Prospect of coalition raised at Brian Stanley's Sinn Féin Laois-Offaly launch

Pat Somers

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Pat Somers

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Prospect of coalition raised at Brian Stanley's Sinn Féin Laois-Offaly launch

Brian Stanley with Cllrs Caroline Dwane Stanley and Aidan Mullins

The Fianna Fáil and Fine Gael public and private positions on coalition with Sinn Fein are not necessarily the same, Brian Stanley told his election launch in the Midlands Park Hotel on Tuesday night. Answering a question from the floor on the prospect of coalition, the Sinn Fein candidate told the crowd that some Fianna Fail and Fine Gael members had indicated privately that they would look at coalition, including one Fianna Fáil front bench member. 

However, Deputy Stanley qualified Sinn Fein's position on the question of coalition. "We are not scamping around the place or going mad to get into bed with them," he stated. 
"We have a clear programme and we are looking for the mainstay of our programme to be implemented," he stated.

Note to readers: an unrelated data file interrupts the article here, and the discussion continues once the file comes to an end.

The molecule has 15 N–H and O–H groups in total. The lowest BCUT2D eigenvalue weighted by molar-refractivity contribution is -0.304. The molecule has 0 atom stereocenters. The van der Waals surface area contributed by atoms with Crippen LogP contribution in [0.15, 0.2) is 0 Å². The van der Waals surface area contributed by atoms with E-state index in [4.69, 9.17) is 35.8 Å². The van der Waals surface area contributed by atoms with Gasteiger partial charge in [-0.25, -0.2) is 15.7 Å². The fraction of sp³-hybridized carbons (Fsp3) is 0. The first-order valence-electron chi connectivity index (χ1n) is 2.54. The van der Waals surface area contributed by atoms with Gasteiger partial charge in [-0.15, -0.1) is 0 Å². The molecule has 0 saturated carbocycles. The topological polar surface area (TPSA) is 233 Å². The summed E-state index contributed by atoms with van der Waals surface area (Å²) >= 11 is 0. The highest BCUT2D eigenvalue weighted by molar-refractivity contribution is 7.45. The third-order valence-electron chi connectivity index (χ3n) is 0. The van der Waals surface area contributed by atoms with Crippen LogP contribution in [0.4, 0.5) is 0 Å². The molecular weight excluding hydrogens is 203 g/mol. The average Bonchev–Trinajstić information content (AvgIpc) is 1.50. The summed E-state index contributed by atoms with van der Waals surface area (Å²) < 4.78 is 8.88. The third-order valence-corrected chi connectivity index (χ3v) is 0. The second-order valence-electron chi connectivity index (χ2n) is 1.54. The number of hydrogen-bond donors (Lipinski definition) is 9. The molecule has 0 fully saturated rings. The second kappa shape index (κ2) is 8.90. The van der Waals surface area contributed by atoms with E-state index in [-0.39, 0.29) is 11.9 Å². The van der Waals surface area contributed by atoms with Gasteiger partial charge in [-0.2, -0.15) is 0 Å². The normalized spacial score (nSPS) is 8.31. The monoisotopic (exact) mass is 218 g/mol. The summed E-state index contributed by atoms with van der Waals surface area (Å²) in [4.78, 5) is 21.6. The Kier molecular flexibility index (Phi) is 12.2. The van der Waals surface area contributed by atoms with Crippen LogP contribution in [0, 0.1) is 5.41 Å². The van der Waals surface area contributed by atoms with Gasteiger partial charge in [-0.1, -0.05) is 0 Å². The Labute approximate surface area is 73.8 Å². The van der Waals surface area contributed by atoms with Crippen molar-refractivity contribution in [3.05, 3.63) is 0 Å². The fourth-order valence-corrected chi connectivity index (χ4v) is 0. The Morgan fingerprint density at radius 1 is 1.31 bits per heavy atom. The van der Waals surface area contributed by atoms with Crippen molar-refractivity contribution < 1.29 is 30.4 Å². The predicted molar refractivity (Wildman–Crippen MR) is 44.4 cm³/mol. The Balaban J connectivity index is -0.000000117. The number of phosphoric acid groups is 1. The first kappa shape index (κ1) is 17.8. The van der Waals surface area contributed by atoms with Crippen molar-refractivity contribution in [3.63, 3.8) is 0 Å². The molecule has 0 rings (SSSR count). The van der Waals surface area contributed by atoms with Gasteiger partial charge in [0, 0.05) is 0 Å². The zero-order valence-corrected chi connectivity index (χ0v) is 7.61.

"Fianna Fáil propped up Fine Gael and passed budgets that did not nothing for health and housing."

In his launch speech, Deputy Stanley outlined Sinn Féin policy across a raft of areas. He prefaced his speech with the observation that successive governments "had failed to tackle inequality" making Ireland "one of the most unequal societies" in the world. 

"We will bring the pension age back to 65, and lower fuel bills. We want a three year rent freeze across both counties. We will also lower childcare costs by €100 a month.

"Portlaoise hospital will not be downgraded under a Sinn Féin government," he vowed.  

On climate issues he said that Sinn Féin would invest in renewable energy and create jobs. "We need a renewable energy hub in the midlands and Mount Lucas should be a national training centre for people transitioning from the peat industry."
A carbon tax increase was not the answer in his view. "It places a huge burden on families and we want to give families a break."

"On agriculture, we want to support sustainable farming to plant trees and maintain hedgerows."

Speaking on Brexit and related issues, he noted that it was an economic imperative to start planning for a united Ireland. "We want a 32-county republic of equals. As the only republican party this is our opportunity to move a 32-county country ever closer. Let's use this opportunity, hold our seat here and rebuild where we have to."

Cllr Aidan Mullins extolled party members to do their best for the canvass. "It's two weeks of a hard campaign," he stated.